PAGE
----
On a grey fall day eight years ago my friend Trish and I planted lily of the valley pips by her front door. I had brought them to her from my dampish coastal garden, where they flourished. The planting was an expression of hope for both of us.
Trish had recently received a cancer diagnosis, and she wanted to be able to see one of her favourite flowers every time she opened her door the following spring.
Lily of the valley evokes old-fashioned romance for me. I really love her pristine white bells with daintily scalloped edges like little petticoats, and a fragrance unlike any other flower—both green and sweet, with almost a sparkle to it. The scent is a classic, and I could identify it blindfolded. It was a favourite of my Nana, and my mother loves it as well. It is a good cut flower which will fill any room in which it is placed with sweet fragrance.
TIP: If you want to smell of these sweet blooms, look for fragrance products with the words “Muguet de Bois” on the label, often carried in larger drug stores.
The Lily of the Valley Story
Lily of the valley, or Convallaria majalis, is an ancient perennial plant, in cultivation since at least 1000 BC. It’s native across Europe, Asia and Northern America (Convallaria montana), although I live in Canada and have never seen it growing wild. Thankfully it is still readily available in nurseries today. Ancient folk names included May bells, lady’s tears, and Mary’s tears.
It was a very popular garden plant in the 16th and 17th centuries, where various forms were common, including a double variety (Convallaria majalis ‘Prolificans’ or ‘Flore Pleno’). There was also a pink type which may still be available today, and a red type known before 1599 as ‘Rubra’ (which I can’t picture at all but would love to see). “Variegata” has cream-striped foliage, and needs more light than the others to keep that pretty striping.
Garden writers of past centuries were not fond of the double version, calling it “lumpy,” “not worth cultivating” and “not very pretty”. In the 1930s ascerbic garden writer Louise Beebe Wilder said of the pink variety, “I do not think it pretty.” Personally, I am perfectly content with the well-known single white-flowered variety, whose simple feminine charm belies its hardiness.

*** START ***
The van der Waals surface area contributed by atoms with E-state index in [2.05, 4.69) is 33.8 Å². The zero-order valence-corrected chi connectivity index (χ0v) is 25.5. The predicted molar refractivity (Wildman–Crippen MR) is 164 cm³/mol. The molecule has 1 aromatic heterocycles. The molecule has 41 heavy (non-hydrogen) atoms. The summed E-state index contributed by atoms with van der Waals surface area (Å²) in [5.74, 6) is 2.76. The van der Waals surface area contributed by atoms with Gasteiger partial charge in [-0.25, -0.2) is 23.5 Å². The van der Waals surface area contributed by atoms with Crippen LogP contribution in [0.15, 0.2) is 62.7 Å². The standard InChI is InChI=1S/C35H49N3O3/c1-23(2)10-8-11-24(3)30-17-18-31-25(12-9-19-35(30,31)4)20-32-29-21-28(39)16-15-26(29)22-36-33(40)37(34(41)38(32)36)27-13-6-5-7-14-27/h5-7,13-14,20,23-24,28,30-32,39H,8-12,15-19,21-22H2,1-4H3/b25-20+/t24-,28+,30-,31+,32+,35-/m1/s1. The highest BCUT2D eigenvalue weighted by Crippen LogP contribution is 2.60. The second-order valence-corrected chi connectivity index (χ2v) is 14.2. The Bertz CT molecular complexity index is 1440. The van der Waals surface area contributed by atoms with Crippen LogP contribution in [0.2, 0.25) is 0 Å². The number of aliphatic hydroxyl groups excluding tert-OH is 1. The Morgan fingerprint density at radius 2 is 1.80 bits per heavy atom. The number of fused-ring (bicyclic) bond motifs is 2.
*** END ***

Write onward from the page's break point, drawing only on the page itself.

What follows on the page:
NOTE: All parts of the plant are poisonous. Be sure to keep dogs, cats and kids away from it.
How to Grow Lily of the Valley
Lily of the valley is simple to grow, even getting a little out of control if it finds its happy place. It grows best up to Zone 8, and is usually planted in the fall for flowers the following April/May. Site the roots in a partly shady spot in moist, rich soil. Propagate by division after the foliage dies. I have seen it growing well in almost total shade and under trees, where it is difficult to get almost anything else to grow. The Spruce can give you more details on this lovely plant.
In my coastal garden she inserted herself up through the hosta shoots, getting friendly with the pointed pink noses of Solomon’s seal in early spring. Unfortunately I have not been able to get this old friend to thrive at all in my new dry garden, and must content myself with stealing a sniff (and a stem) when I visit a friend’s shady garden.
Below is an illustration from “The Complete Book of Garden Magic” a 1935 gardening encyclopedia that always rested on my grandparents’ coffee table. I used to love to pore over it as a child, enjoying the colour plates of gardens and ponds. Victorians loved to force the sweet blooms to enjoy indoors in the winter, and this image shows how to do it.
Here is a slightly simpler set of instructions from one of my favourite books The Heirloom Gardener by Jo Ann Gardner. She says you can force pips indoors in any season by storing them in the refrigerator (if you have an extra fridge that would be good) then trimming the roots about halfway and settling 10-12 pips in a 6″ bowl with their tips just showing above the rim. Press a mixture of sand and peat moss around them, fill the container with lukewarm water, and set it near good light. She says you should have flowers in three to four weeks.
One of the things I love best about old garden flowers is how we can connect with them emotionally through memory. The scent of lily of the valley will always evoke my friend Trish for me now; sadly, she passed away two years after her diagnosis. She loved books (she was a founding member of our 25-year old Novel Thinkers book club), laughter, and lily of the valley. I am so grateful to have had her in my life, and I will think of her every spring when I see this lovely plant unfurling its green leaves and raising its nodding white bells.
Heirloom Lily of the Valley Varieties to Grow
Single Lily of the valley is easy to find in most nurseries, where it can also often be found as root stock in peat moss, packaged in plastic bags. Canada’s Breck’s Bulbs carries the double version. In the US Jackson & Perkins carries the “Prolificans” variety.
Have you seen or grown the double, pink, red or variegated foliage varieties of lily of the valley? Tell me what you think – is the double version simply lumpy as Mrs. Wilder opined? Would you want to grow pink or red lily of the valley? Would you prefer solid green leaves or are the striped variegated leaves appealing? I want to know!